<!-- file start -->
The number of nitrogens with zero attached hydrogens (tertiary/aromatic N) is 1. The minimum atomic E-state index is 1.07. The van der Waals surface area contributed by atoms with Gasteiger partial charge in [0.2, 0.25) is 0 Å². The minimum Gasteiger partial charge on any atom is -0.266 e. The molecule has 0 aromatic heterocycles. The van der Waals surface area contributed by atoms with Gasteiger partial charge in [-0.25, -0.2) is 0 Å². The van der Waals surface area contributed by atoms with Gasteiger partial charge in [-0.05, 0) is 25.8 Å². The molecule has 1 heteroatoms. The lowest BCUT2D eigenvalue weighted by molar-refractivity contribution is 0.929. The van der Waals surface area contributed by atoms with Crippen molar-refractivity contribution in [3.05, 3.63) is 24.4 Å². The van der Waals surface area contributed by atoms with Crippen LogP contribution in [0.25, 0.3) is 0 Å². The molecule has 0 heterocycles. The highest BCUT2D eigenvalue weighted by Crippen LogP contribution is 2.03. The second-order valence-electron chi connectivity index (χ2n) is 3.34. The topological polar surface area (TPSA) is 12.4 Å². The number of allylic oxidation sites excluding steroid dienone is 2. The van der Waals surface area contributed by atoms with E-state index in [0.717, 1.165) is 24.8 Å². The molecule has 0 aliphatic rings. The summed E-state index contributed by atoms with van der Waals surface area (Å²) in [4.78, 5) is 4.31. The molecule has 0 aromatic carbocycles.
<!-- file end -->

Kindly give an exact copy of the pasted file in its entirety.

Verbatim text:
The number of nitrogens with zero attached hydrogens (tertiary/aromatic N) is 1. The minimum atomic E-state index is 1.07. The van der Waals surface area contributed by atoms with Gasteiger partial charge in [0.2, 0.25) is 0 Å². The minimum Gasteiger partial charge on any atom is -0.266 e. The molecule has 0 aromatic heterocycles. The van der Waals surface area contributed by atoms with Gasteiger partial charge in [-0.25, -0.2) is 0 Å². The van der Waals surface area contributed by atoms with Gasteiger partial charge in [-0.05, 0) is 25.8 Å². The molecule has 1 heteroatoms. The lowest BCUT2D eigenvalue weighted by molar-refractivity contribution is 0.929. The van der Waals surface area contributed by atoms with Crippen molar-refractivity contribution in [3.05, 3.63) is 24.4 Å². The van der Waals surface area contributed by atoms with Crippen LogP contribution in [0.25, 0.3) is 0 Å². The molecule has 0 heterocycles. The highest BCUT2D eigenvalue weighted by Crippen LogP contribution is 2.03. The second-order valence-electron chi connectivity index (χ2n) is 3.34. The topological polar surface area (TPSA) is 12.4 Å². The number of allylic oxidation sites excluding steroid dienone is 2. The van der Waals surface area contributed by atoms with E-state index in [0.717, 1.165) is 24.8 Å². The molecule has 0 aliphatic rings. The summed E-state index contributed by atoms with van der Waals surface area (Å²) in [4.78, 5) is 4.31. The molecule has 0 aromatic carbocycles.